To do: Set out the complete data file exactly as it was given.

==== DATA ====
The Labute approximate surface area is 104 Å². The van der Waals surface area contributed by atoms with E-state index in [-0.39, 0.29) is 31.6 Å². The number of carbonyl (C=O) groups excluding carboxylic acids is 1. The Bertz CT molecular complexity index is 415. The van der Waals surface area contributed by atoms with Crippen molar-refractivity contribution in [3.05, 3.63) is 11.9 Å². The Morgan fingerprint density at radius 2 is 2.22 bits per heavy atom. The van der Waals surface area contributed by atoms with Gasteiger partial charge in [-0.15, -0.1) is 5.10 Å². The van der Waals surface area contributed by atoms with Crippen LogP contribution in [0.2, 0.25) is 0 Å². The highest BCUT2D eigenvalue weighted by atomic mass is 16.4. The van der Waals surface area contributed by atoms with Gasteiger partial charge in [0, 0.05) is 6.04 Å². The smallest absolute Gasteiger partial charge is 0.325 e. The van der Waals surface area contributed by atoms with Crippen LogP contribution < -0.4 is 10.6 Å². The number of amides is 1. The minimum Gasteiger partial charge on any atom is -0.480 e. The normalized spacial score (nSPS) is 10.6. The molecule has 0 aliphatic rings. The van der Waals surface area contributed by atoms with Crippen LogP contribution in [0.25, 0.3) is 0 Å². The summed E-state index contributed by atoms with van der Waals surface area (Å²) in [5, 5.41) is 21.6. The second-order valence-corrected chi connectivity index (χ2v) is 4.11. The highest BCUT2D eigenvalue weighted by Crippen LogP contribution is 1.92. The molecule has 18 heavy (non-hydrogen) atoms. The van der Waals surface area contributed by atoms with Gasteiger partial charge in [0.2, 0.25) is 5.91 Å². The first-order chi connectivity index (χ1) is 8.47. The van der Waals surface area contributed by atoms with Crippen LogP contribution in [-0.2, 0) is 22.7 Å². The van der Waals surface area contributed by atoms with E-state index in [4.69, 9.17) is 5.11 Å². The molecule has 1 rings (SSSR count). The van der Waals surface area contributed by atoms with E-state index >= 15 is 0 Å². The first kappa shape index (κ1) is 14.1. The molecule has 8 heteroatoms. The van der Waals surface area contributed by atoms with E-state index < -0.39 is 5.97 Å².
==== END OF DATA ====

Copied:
The Labute approximate surface area is 104 Å². The van der Waals surface area contributed by atoms with E-state index in [-0.39, 0.29) is 31.6 Å². The number of carbonyl (C=O) groups excluding carboxylic acids is 1. The Bertz CT molecular complexity index is 415. The van der Waals surface area contributed by atoms with Crippen molar-refractivity contribution in [3.05, 3.63) is 11.9 Å². The Morgan fingerprint density at radius 2 is 2.22 bits per heavy atom. The van der Waals surface area contributed by atoms with Gasteiger partial charge in [-0.15, -0.1) is 5.10 Å². The van der Waals surface area contributed by atoms with Crippen LogP contribution in [0.2, 0.25) is 0 Å². The highest BCUT2D eigenvalue weighted by atomic mass is 16.4. The van der Waals surface area contributed by atoms with Gasteiger partial charge in [0, 0.05) is 6.04 Å². The smallest absolute Gasteiger partial charge is 0.325 e. The van der Waals surface area contributed by atoms with Crippen LogP contribution < -0.4 is 10.6 Å². The number of amides is 1. The minimum Gasteiger partial charge on any atom is -0.480 e. The normalized spacial score (nSPS) is 10.6. The molecule has 0 aliphatic rings. The van der Waals surface area contributed by atoms with Crippen LogP contribution in [0.25, 0.3) is 0 Å². The summed E-state index contributed by atoms with van der Waals surface area (Å²) in [5, 5.41) is 21.6. The second-order valence-corrected chi connectivity index (χ2v) is 4.11. The highest BCUT2D eigenvalue weighted by Crippen LogP contribution is 1.92. The molecule has 18 heavy (non-hydrogen) atoms. The van der Waals surface area contributed by atoms with Gasteiger partial charge in [0.2, 0.25) is 5.91 Å². The first-order chi connectivity index (χ1) is 8.47. The van der Waals surface area contributed by atoms with Crippen LogP contribution in [-0.2, 0) is 22.7 Å². The van der Waals surface area contributed by atoms with E-state index in [4.69, 9.17) is 5.11 Å². The molecule has 1 rings (SSSR count). The van der Waals surface area contributed by atoms with E-state index >= 15 is 0 Å². The first kappa shape index (κ1) is 14.1. The molecule has 8 heteroatoms. The van der Waals surface area contributed by atoms with E-state index < -0.39 is 5.97 Å².